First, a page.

There has been so much written about this topic that I thought it was dying a death and that there was nothing I could add, but here we are again in the Daily Telegraph, as obviously some people feel it is a very profound thing to say, particularly SLTs.
The article itself makes several valid points, but it is the headline that I find irritating.
Tom Bennett, Andrew Old and others have pointed out the fact that one could easily make a long list of jobs which are still likely to exist in the future. Yet I have to say here that I agree that there will indeed be jobs that don’t exist yet. But hasn’t it been like that for at least the last 200 years?
Take the nineteenth century. Think of the huge technological advances that took place. Think of all the jobs that existed at the end of that century that didn’t exist at the beginning – you could list hundreds from the railway industry alone. An entire field of work which didn’t exist at all in the year 1800.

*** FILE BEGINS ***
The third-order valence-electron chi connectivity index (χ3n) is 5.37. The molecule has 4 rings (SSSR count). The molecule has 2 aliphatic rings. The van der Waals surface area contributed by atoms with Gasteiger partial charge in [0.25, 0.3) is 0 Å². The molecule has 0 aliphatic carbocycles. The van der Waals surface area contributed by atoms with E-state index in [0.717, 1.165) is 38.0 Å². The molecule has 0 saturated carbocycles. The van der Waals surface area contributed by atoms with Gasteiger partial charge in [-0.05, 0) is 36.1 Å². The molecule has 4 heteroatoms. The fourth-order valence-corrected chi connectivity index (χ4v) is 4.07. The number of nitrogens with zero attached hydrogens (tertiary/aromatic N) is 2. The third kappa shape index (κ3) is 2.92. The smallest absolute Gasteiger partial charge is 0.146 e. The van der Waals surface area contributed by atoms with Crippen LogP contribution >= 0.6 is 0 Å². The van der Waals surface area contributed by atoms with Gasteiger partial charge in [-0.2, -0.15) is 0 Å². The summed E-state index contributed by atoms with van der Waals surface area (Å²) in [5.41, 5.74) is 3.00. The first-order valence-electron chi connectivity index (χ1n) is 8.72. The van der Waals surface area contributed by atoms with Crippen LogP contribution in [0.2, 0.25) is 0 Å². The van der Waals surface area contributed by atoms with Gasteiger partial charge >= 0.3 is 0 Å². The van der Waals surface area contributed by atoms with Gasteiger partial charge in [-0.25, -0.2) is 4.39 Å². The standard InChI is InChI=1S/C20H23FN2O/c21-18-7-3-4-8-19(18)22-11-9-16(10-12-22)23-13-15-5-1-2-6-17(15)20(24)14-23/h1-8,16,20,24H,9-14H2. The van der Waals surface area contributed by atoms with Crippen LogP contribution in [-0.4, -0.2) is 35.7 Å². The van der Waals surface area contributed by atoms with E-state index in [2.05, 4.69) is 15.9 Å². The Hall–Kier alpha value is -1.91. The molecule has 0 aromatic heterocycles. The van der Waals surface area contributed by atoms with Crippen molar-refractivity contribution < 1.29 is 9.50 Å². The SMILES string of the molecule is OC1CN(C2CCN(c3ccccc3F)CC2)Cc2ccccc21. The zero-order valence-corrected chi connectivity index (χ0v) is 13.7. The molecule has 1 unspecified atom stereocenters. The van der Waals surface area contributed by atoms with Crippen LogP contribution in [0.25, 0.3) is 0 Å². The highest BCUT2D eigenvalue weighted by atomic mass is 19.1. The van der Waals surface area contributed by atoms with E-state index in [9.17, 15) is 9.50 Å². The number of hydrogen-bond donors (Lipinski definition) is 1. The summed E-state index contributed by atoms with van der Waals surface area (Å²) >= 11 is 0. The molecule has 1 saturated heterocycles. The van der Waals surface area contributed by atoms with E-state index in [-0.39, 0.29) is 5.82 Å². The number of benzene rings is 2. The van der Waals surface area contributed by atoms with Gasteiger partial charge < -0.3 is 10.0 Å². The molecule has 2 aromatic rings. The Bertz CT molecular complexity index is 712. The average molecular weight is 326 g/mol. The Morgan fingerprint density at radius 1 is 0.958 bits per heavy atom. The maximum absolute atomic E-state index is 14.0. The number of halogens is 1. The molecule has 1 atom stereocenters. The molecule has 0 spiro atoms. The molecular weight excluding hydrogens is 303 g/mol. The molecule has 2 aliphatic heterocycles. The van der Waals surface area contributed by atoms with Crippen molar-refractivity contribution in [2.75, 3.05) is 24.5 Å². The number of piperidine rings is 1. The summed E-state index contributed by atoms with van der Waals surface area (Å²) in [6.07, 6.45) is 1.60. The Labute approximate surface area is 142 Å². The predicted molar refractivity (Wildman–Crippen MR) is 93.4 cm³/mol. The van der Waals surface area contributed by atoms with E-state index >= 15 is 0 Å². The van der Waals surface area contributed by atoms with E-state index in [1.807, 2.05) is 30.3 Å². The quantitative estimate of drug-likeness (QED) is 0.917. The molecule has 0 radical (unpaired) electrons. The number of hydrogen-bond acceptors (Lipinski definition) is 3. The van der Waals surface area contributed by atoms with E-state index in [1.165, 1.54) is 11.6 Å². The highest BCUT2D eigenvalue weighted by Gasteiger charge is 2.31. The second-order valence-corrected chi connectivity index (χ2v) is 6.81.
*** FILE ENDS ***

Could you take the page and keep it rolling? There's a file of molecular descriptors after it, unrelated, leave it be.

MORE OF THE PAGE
The amazing thing is that the nineteenth century saw a huge number of significant inventions, creating thousands of jobs which had never existed before. Yet we are told that the Victorians, if they had an education at all, had one which stifled creativity and original thinking. So how on earth was so much invented? And how did all those people cope with all the new jobs which were appearing around them?
Before I am accused of wanting to turn the clock back, my point in this post is that we all should stop treating the idea that “we are preparing children for jobs which don’t exist yet” as something very new and very profound. It’s been happening for a long time. The idea is banal.
Incidentally, do we present children with a stereotypical view of the Victorians? See the following blog